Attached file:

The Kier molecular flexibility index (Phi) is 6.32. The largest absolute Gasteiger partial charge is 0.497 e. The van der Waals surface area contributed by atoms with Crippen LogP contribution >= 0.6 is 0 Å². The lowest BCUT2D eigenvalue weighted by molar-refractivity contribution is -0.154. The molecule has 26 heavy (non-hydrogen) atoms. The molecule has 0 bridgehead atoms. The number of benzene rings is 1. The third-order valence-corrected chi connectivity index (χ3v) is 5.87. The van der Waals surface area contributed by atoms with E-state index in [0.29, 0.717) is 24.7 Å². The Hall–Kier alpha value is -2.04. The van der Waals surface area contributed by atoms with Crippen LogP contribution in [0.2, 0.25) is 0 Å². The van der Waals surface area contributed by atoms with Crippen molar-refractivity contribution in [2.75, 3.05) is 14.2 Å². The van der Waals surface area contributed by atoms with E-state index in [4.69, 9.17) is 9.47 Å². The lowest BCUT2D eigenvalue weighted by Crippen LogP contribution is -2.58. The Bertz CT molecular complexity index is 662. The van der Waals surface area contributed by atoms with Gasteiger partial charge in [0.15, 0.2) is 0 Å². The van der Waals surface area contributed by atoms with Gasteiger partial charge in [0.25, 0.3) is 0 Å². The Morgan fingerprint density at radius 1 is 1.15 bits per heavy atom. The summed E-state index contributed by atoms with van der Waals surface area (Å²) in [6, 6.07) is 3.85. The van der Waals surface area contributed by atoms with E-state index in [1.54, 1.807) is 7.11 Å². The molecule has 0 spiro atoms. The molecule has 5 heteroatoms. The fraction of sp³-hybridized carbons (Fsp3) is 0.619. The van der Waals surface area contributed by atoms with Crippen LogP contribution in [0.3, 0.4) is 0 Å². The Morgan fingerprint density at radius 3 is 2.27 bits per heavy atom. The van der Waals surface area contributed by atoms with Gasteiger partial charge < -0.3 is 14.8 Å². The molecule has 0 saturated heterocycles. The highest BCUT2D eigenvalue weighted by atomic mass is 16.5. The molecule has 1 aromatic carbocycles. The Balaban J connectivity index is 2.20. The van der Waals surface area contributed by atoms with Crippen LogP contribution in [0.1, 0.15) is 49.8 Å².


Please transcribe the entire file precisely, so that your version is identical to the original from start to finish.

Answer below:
The Kier molecular flexibility index (Phi) is 6.32. The largest absolute Gasteiger partial charge is 0.497 e. The van der Waals surface area contributed by atoms with Crippen LogP contribution >= 0.6 is 0 Å². The lowest BCUT2D eigenvalue weighted by molar-refractivity contribution is -0.154. The molecule has 26 heavy (non-hydrogen) atoms. The molecule has 0 bridgehead atoms. The number of benzene rings is 1. The third-order valence-corrected chi connectivity index (χ3v) is 5.87. The van der Waals surface area contributed by atoms with E-state index in [0.29, 0.717) is 24.7 Å². The Hall–Kier alpha value is -2.04. The van der Waals surface area contributed by atoms with Crippen LogP contribution in [0.2, 0.25) is 0 Å². The van der Waals surface area contributed by atoms with Crippen molar-refractivity contribution in [2.75, 3.05) is 14.2 Å². The van der Waals surface area contributed by atoms with E-state index in [4.69, 9.17) is 9.47 Å². The lowest BCUT2D eigenvalue weighted by Crippen LogP contribution is -2.58. The Bertz CT molecular complexity index is 662. The van der Waals surface area contributed by atoms with Gasteiger partial charge in [0.15, 0.2) is 0 Å². The van der Waals surface area contributed by atoms with Gasteiger partial charge in [0.25, 0.3) is 0 Å². The Morgan fingerprint density at radius 1 is 1.15 bits per heavy atom. The summed E-state index contributed by atoms with van der Waals surface area (Å²) in [6, 6.07) is 3.85. The van der Waals surface area contributed by atoms with E-state index in [1.54, 1.807) is 7.11 Å². The molecule has 0 spiro atoms. The molecule has 5 heteroatoms. The fraction of sp³-hybridized carbons (Fsp3) is 0.619. The van der Waals surface area contributed by atoms with Crippen LogP contribution in [0.3, 0.4) is 0 Å². The Morgan fingerprint density at radius 3 is 2.27 bits per heavy atom. The van der Waals surface area contributed by atoms with Gasteiger partial charge < -0.3 is 14.8 Å². The molecule has 0 saturated heterocycles. The highest BCUT2D eigenvalue weighted by atomic mass is 16.5. The molecule has 1 aromatic carbocycles. The Balaban J connectivity index is 2.20. The van der Waals surface area contributed by atoms with Crippen LogP contribution in [0.1, 0.15) is 49.8 Å².